• Enzymatic nucleic acid molecules of the invention that are allosterically regulated (“allozymes”) can be used to down-regulate EGFR expression. These allosteric enzymatic nucleic acids or allozymes (see for example George et al., U.S. Pat. Nos. 5,834,186 and 5,741,679, Shih et al., U.S. Pat. No. 5,589,332, Nathan et al., U.S. Pat. No. 5,871,914, Nathan and Ellington, International PCT publication No. WO 00/24931, Breaker et al., International PCT Publication Nos. WO 00/26226 and 98/27104, and Sullenger et al., International PCT publication No. WO 99/29842) are designed to respond to a signaling agent, for example, mutant EGFR protein, wild-type EGFR protein, mutant EGFR RNA, wild-type EGFR RNA, other proteins and/or RNAs involved in EGFR signal transduction, compounds, metals, polymers, molecules and/or drugs that are targeted to EGFR expressing cells etc., which in turn modulates the activity of the enzymatic nucleic acid molecule. In response to interaction with a predetermined signaling agent, the allosteric enzymatic nucleic acid molecule's activity is activated or inhibited such that the expression of a particular target is selectively down-regulated. The target can comprise wild-type EGFR, mutant EGFR, and/or a predetermined component of the EGFR signal transduction pathway. In a specific example, allosteric enzymatic nucleic acid molecules that are activated by interaction with a RNA encoding a mutant EGFR protein are used as therapeutic agents in vivo. The presence of RNA encoding the mutant EGFR protein activates the allosteric enzymatic nucleic acid molecule that subsequently cleaves the RNA encoding a mutant EGFR protein resulting in the inhibition of mutant EGFR protein expression. In this manner, cancerous cells that express the mutant form of the EGFR protein are selectively targeted. [0130]
  • In another non-limiting example, an allozyme can be activated by a EGFR protein, peptide, or mutant polypeptide that caused the allozyme to inhibit the expression of EGFR gene, by, for example, cleaving RNA encoded by EGFR gene. In this non-limiting example, the allozyme acts as a decoy to inhibit the function of EGFR and also inhibit the expression of EGFR once activated by the EGFR protein. The nucleic acid molecules of the instant invention are also referred to as GeneBloc reagents, which are essentially nucleic acid molecules (eg; ribozymes, antisense) capable of down-regulating gene expression. [0131]
  • Target Sites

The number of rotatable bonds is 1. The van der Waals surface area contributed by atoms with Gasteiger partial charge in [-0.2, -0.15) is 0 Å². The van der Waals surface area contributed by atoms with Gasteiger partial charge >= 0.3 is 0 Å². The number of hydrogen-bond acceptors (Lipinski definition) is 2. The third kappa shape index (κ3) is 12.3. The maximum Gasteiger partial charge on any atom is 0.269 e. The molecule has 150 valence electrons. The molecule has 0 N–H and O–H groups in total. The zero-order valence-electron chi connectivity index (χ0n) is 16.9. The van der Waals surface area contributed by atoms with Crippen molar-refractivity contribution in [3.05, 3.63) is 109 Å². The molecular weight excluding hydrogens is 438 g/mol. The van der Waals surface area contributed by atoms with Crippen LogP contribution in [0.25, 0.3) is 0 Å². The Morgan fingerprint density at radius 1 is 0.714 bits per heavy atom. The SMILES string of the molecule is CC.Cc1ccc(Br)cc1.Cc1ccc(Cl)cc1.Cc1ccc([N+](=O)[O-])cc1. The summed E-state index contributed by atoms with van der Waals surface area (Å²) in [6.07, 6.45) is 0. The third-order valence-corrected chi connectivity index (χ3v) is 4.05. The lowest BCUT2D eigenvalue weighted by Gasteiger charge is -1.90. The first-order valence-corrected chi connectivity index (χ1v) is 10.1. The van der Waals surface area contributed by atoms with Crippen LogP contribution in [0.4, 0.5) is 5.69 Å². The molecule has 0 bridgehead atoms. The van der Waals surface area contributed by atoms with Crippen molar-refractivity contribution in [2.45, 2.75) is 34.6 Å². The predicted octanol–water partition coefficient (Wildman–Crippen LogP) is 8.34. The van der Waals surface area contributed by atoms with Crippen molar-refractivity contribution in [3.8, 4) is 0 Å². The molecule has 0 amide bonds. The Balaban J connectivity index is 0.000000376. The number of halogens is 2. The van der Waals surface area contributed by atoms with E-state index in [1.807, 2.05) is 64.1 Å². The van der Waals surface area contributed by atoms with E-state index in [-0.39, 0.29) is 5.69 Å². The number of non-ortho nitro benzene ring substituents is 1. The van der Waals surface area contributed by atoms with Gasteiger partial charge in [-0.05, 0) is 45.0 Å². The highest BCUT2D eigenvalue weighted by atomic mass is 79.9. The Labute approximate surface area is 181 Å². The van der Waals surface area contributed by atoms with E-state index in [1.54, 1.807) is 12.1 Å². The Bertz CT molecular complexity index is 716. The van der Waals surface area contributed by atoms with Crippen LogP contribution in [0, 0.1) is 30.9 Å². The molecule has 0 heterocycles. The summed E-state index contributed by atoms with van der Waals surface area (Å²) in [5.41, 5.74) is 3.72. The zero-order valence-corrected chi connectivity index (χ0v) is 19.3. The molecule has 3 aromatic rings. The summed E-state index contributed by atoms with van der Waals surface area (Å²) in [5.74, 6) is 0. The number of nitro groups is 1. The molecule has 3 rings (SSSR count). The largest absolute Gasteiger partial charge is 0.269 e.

• Targets for useful enzymatic nucleic acid molecules and antisense nucleic acids can be determined as disclosed in Draper et al., WO 93/23569; Sullivan et al., WO 93/23057; [0132]
  • Thompson et al., WO 94/02595; Draper et al., WO 95/04818; McSwiggen et al., U.S. Pat. No. 5,525,468, and hereby incorporated by reference herein in totality. Other examples include the following PCT applications, which concern inactivation of expression of disease-related genes: WO 95/23225, WO 95/13380, WO 94/02595, incorporated by reference herein. Rather than repeat the guidance provided in those documents here, below are provided specific examples of such methods, not limiting to those in the art. Enzymatic nucleic acid molecules and antisense to such targets are designed as described in those applications and synthesized to be tested in vitro and in vivo, as also described. The sequences of human EGFR RNAs were screened for optimal enzymatic nucleic acid and antisense target sites using a computer-folding algorithm. Antisense, hammerhead, DNAzyme, NCH, amberzyme, zinzyme, or G-Cleaver enzymatic nucleic acid molecule binding/cleavage sites were identified. These sites are shown in Tables III to VII (all sequences are 5′ to 3′ in the tables; underlined regions can be any sequence “X” or linker X, the actual sequence is not relevant here). The nucleotide base position is noted in the Tables as that site to be cleaved by the designated type of enzymatic nucleic acid molecule. While human sequences can be screened and enzymatic nucleic acid molecule and/or antisense thereafter designed, as discussed in Stinchcomb et al., WO 95/23225, mouse targeted enzymatic nucleic acid molecules can be useful to test efficacy of action of the enzymatic nucleic acid molecule and/or antisense prior to testing in humans. [0133]
  • Antisense, hammerhead, DNAzyme, NCH, amberzyme, zinzyme or G-Cleaver enzymatic nucleic acid molecule binding/cleavage sites were identified. The nucleic acid molecules are individually analyzed by computer folding (Jaeger et al., 1989 [0134] Proc. Natl. Acad. Sci. USA, 86, 7706) to assess whether the sequences fold into the appropriate secondary structure. Those nucleic acid molecules with unfavorable intramolecular interactions such as between the binding arms and the catalytic core are eliminated from consideration. Varying binding arm lengths can be chosen to optimize activity.
  • Antisense, hammerhead, DNAzyme, NCH, amberzyme, zinzyme or G-Cleaver enzymatic nucleic acid molecule binding/cleavage sites were identified and were designed to anneal to various sites in the RNA target. The binding arms are complementary to the target site sequences described above. The nucleic acid molecules were chemically synthesized. The method of synthesis used follows the procedure for normal DNA/RNA synthesis as described below and in Usman et al., 1987 [0135] J. Am. Chem. Soc., 109, 7845; Scaringe et al., 1990 Nucleic Acids Res., 18, 5433; and Wincott et al., 1995 Nucleic Acids Res. 23, 2677-2684; Caruthers et al., 1992, Methods in Enzymology 211,3-19.
  • Synthesis of Nucleic Acid Molecules